Has the U.S. achieved Martin Luther King Jr.’s dream of a colorblind society?

Stone of Hope
The "Stone of Hope" sculpture of Martin Luther King opened to the public on Aug. 22, 2011, at the Martin Luther King Jr. Memorial in Washington, D.C. (MANDEL NGAN/AFP/Getty Images)

"Fewer than half of all Americans say the country has made substantial progress in the past 50 years toward racial equality, a new poll shows," writes Associated Press reporter Hope Yen.

Despite a heightened sense of racial progress immediately following the 2008 election of the first black president, Americans' views of black progress have waned.

The study, released Thursday by the Pew Research Center, offers a mixed picture of progress five decades after King made his historic "I Have a Dream" speech calling for racial equality. The center is a Washington-based research organization.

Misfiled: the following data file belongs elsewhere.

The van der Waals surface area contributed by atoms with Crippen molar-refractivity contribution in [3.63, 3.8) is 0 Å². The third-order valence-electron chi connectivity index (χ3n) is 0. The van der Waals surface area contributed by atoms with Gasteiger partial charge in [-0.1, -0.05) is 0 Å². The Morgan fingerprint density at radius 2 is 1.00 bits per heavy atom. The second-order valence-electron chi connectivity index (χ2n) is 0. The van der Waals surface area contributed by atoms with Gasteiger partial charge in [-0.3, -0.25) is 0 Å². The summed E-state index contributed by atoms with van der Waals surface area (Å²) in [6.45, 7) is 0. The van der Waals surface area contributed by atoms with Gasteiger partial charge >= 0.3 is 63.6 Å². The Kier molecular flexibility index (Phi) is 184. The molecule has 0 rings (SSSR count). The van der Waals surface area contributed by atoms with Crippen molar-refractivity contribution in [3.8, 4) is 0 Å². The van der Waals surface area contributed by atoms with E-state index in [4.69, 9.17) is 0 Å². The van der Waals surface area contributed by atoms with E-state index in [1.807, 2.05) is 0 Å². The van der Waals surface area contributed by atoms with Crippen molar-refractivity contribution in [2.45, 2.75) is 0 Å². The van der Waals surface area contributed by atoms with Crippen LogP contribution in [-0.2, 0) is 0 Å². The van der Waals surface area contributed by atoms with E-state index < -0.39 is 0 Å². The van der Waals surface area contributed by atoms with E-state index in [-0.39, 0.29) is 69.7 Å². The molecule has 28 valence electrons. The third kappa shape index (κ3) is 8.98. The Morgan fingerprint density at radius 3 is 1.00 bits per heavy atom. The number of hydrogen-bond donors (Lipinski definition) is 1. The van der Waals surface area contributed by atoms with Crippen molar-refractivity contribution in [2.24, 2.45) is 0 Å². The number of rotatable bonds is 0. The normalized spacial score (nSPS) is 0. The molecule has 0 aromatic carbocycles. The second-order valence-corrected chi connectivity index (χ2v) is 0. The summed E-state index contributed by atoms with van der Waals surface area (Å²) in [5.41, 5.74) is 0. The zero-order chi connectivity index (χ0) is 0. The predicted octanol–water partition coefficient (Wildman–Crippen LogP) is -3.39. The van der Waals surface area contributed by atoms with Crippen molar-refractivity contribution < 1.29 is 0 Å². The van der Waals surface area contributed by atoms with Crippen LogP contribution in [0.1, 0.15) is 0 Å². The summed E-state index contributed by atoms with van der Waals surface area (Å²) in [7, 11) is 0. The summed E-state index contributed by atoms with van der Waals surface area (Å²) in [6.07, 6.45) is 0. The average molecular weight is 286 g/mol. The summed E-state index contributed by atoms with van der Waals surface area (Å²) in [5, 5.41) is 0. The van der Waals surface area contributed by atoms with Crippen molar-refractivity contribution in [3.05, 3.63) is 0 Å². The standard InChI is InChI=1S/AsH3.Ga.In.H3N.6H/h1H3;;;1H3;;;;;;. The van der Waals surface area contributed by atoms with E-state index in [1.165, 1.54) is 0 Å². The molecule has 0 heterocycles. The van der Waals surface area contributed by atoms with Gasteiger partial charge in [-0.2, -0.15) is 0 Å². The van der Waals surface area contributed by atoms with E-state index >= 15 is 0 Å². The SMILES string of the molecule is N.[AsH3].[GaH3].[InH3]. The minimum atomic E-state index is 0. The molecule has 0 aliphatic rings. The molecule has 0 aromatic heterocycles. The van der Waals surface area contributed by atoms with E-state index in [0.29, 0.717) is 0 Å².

While large majorities of blacks and whites say the two races generally get along "very well" or "pretty well," blacks continue to substantially lag whites when it comes to household income and net worth, and nearly 8 in 10 African-Americans say a lot of work remains to be done to reach racial equality.

Blacks are more likely than other race groups to say they have been discriminated against in the past year -- 35 percent vs. 20 percent for Hispanics and 10 percent for whites -- with majorities of blacks saying they are treated less fairly than whites in dealing with police, in the courts, in local public schools or on the job.

Today's Question: Has the U.S. achieved Martin Luther King Jr.'s dream of a colorblind society?

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